After Kennedy’s death, wrote Moynihan, ‘a trust of sorts devolved.’ His later reworking of Kennedy into the protagonist of the story meant that the plan became a monument to the martyred president. Moynihan could count on the support of the president’s widow, Jackie Kennedy, who was wasting no time in constructing the ‘Camelot’ myth around her husband’s memory. On November 29, 1963, Moynihan was told, through a Kennedy family friend, that Jackie Kennedy was ‘completely behind’ the plans for Pennsylvania Avenue, which had been included on a list she had given to LBJ of ‘those projects left undone and which she feels were of great interest to President Kennedy.’ Moynihan wrote to Mrs. Kennedy a few days later to tell her that he was ‘immensely heartened’ by her support.
By now an Assistant Secretary in the Labor Department, Moynihan agitated for White House support for the plan. In March 1964, he petitioned Arthur Goldberg, now a Supreme Court Justice, to persuade the administration to take more of an interest in raising architectural standards for the Pennsylvania Avenue project. Adopting the medieval habit of blaming the king’s bad advisers, Moynihan lamented to Goldberg that though the president was ‘immensely interested,’ the plan was stalling because ‘nobody around him in the White House or in the Bureau of the Budget really [gives] a damn about this subject.’ In January 1965, he made a similar appeal to Richard Goodwin, presidential speechwriter, pitching the redevelopment of Pennsylvania Avenue as a key component of Johnson’s wider domestic agenda. ‘Point number one of the Great Society is to rebuild the American city … [this] is a proposal to build the first modern downtown urban complex of the Twentieth Century.’ This was not merely a matter of ‘making Washington more attractive’ but of ‘whether America will be the first to do something that must be done the world over.’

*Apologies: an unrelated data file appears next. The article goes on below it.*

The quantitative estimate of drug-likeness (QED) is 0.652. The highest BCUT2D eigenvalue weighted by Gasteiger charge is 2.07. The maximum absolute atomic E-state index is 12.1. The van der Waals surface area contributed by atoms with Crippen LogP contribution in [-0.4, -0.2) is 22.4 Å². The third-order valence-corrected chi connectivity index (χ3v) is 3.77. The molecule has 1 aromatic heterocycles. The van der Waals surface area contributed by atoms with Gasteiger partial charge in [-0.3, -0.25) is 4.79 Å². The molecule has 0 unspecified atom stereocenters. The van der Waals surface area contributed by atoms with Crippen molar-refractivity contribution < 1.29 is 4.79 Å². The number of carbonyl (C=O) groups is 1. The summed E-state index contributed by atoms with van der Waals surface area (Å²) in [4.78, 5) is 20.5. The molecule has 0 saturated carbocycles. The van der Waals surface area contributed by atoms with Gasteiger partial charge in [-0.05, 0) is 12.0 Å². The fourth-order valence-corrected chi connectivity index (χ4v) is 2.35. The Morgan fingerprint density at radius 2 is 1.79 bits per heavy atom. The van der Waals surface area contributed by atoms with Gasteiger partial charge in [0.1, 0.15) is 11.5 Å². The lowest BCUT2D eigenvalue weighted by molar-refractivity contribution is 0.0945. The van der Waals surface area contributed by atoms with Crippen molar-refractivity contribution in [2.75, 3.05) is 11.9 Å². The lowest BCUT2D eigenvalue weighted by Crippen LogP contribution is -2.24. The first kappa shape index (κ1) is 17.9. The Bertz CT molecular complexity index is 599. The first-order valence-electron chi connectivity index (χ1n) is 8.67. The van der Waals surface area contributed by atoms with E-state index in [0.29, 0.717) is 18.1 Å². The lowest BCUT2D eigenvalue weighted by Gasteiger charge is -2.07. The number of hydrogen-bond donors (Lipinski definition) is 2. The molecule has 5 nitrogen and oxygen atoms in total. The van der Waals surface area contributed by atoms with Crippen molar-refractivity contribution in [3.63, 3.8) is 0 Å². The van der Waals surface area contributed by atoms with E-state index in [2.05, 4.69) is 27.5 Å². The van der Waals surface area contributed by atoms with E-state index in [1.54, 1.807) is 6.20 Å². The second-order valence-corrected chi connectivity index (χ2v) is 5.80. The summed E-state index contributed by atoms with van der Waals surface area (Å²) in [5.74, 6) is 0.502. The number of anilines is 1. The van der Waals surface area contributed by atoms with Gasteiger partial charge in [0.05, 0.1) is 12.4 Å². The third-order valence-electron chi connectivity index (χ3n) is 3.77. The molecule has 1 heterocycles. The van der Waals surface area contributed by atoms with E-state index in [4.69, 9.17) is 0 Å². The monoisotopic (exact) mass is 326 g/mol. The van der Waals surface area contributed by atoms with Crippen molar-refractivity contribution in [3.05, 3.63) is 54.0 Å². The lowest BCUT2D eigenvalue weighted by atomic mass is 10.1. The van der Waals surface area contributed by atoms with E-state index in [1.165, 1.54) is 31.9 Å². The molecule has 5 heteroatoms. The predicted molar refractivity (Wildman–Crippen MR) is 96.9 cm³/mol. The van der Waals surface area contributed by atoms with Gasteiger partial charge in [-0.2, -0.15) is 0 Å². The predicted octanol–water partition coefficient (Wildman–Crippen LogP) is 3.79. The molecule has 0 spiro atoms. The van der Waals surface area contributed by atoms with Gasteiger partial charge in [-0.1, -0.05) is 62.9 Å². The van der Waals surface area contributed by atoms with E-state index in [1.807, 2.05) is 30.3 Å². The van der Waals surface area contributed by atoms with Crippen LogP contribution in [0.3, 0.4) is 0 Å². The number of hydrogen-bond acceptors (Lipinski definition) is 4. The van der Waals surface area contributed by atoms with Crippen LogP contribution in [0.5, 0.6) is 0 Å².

Johnson was persuaded to establish the President’s Temporary Commission on Pennsylvania Avenue, with Owings as chair and Moynihan as his deputy. The Commission met for the first time in May 1965. The administration remained essentially lukewarm on the subject, however, and little progress was made, not even on persuading Congress to create a permanent commission. As the urban crisis of the late 1960s took hold, with Johnson’s urban policy failing to meet its ambitious goal and riots a grimly anticipated annual tradition, Moynihan’s ambitions were displaced. In 1967, Moynihan, now back in academia, vented his frustrations to Nat Owings: ‘Pennsylvania Avenue is a project for spending money. The Administration does not want to spend a dime. Not even in response to the worst outbreak of racial violence in history. A fortiori not to play City Beautiful.’ Nonetheless, Moynihan continued in his efforts to keep the project on the national agenda. In November 1968, he urged LBJ, unsuccessfully, to make ‘some reference’ to the plan in his final State of the Union address.